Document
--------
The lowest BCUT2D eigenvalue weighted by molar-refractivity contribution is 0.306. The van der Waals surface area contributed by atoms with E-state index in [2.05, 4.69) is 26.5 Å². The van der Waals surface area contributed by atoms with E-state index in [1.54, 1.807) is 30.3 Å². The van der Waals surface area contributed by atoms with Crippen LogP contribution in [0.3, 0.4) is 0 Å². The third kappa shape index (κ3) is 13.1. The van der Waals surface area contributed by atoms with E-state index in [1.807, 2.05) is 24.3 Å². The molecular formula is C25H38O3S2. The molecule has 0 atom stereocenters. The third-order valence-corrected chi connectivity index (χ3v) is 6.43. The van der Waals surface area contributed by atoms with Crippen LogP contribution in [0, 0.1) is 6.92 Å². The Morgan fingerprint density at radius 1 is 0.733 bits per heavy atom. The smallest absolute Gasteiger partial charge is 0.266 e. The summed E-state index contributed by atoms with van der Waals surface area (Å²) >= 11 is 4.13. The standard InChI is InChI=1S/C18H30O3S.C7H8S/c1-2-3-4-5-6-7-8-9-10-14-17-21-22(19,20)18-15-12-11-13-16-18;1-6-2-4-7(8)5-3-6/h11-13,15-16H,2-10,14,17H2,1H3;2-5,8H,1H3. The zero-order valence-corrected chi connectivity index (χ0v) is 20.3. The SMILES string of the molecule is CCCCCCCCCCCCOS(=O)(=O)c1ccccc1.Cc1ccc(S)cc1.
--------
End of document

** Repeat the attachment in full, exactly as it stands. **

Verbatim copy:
The lowest BCUT2D eigenvalue weighted by molar-refractivity contribution is 0.306. The van der Waals surface area contributed by atoms with E-state index in [2.05, 4.69) is 26.5 Å². The van der Waals surface area contributed by atoms with E-state index in [1.54, 1.807) is 30.3 Å². The van der Waals surface area contributed by atoms with Crippen LogP contribution in [0.3, 0.4) is 0 Å². The third kappa shape index (κ3) is 13.1. The van der Waals surface area contributed by atoms with E-state index in [1.807, 2.05) is 24.3 Å². The molecular formula is C25H38O3S2. The molecule has 0 atom stereocenters. The third-order valence-corrected chi connectivity index (χ3v) is 6.43. The van der Waals surface area contributed by atoms with Crippen LogP contribution in [0, 0.1) is 6.92 Å². The Morgan fingerprint density at radius 1 is 0.733 bits per heavy atom. The smallest absolute Gasteiger partial charge is 0.266 e. The summed E-state index contributed by atoms with van der Waals surface area (Å²) >= 11 is 4.13. The standard InChI is InChI=1S/C18H30O3S.C7H8S/c1-2-3-4-5-6-7-8-9-10-14-17-21-22(19,20)18-15-12-11-13-16-18;1-6-2-4-7(8)5-3-6/h11-13,15-16H,2-10,14,17H2,1H3;2-5,8H,1H3. The zero-order valence-corrected chi connectivity index (χ0v) is 20.3. The SMILES string of the molecule is CCCCCCCCCCCCOS(=O)(=O)c1ccccc1.Cc1ccc(S)cc1.